Interior of Dixi Klo‘s high-end portable toilet, “The Festival-Goer Imperial Mk.2″

“It simply was no longer feasible to allow the basketball games in Mauerpark to continue happening in their current form”, said one city official.

“When the court was built, it was never intended that people would play basketball on it all day long. Thousands of people watch games there now over the course of a Sunday afternoon. This constitutes an unacceptable risk to public safety for which the city of Berlin cannot be held responsible.

He continued, “If basketball players insist on playing so impressively on a public court that they cause bystanders to stop and watch them, they need to realize the financial opportunities available both to themselves and to the city. Selling drinks would be one way of covering their costs, for example. Assuming the city issued permits to sell drinks in a park on a Sunday. Which, of course, it doesn’t. Or they could try an admission fee to the general area? Or get money off anybody who stands in the same place for more than two minutes. Something should be possible.”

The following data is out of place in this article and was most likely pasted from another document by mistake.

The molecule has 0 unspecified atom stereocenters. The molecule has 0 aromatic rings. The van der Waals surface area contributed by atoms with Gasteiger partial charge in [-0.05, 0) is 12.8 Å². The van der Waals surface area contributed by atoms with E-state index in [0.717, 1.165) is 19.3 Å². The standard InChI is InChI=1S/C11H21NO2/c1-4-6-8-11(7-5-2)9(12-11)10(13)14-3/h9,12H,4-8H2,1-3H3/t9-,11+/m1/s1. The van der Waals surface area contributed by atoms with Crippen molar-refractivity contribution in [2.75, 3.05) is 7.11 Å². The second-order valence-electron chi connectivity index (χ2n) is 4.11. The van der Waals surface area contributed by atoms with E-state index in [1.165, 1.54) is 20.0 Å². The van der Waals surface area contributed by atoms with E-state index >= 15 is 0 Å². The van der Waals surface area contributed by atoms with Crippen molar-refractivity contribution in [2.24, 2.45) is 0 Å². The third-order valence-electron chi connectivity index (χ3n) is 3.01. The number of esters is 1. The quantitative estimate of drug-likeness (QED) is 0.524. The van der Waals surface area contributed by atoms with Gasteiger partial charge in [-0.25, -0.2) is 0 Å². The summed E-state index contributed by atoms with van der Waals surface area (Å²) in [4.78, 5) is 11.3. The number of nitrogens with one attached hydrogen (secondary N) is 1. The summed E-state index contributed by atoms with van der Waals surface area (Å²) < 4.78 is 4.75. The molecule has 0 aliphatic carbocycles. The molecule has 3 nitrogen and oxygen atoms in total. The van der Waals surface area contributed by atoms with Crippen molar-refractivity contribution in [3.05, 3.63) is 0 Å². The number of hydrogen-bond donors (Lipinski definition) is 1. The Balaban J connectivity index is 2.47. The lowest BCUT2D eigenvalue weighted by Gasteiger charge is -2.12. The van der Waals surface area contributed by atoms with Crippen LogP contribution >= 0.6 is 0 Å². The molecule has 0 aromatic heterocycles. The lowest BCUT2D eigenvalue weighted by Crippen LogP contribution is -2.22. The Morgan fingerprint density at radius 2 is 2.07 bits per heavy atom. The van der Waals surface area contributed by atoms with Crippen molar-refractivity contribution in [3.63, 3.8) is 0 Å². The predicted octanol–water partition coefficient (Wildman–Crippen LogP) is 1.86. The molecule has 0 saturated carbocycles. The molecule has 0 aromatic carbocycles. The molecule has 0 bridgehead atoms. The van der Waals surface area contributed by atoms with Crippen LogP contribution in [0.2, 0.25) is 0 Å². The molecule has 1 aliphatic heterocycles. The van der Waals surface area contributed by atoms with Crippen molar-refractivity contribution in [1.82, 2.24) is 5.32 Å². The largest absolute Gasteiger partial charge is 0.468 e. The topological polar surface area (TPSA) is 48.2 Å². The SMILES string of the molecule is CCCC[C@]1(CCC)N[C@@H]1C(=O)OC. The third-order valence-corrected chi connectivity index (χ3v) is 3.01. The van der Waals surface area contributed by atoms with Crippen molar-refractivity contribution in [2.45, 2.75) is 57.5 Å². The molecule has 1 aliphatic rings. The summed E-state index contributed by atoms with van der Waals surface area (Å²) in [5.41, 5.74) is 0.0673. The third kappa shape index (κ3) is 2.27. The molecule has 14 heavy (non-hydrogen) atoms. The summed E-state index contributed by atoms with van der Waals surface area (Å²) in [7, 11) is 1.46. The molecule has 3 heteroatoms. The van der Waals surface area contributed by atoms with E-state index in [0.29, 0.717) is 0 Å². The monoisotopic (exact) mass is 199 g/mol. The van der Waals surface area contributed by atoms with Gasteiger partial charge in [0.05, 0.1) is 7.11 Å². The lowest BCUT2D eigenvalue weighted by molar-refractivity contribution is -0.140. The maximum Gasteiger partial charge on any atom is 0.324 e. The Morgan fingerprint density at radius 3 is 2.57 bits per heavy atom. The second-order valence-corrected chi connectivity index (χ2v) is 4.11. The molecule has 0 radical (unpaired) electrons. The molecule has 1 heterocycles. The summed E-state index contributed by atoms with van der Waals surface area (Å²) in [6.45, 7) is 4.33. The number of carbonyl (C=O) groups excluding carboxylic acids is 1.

Mavericks Kingpin Dirk Nowitsky is rumoured to have already block booked July Sundays for himself and his friends.

One regular user of the Mauerpark basketball court who declined to give her name stated that the new system would be unlikely to find much favour with casual players.

“I suppose if I had to pre-schedule my games weeks in advance, then hire a bunch of portable toilets for the afternoon and pay First Aid staff and bouncers to hang around and wait for something to happen, it would probably make me think twice about playing basketball in Mauerpark.

“Imagine it rained unexpectedly and I didn’t want to play basketball! The portable toilet company would still want its money, right? And I bet the bouncers would be grumpy too if I cancelled them half an hour before they were meant to start work.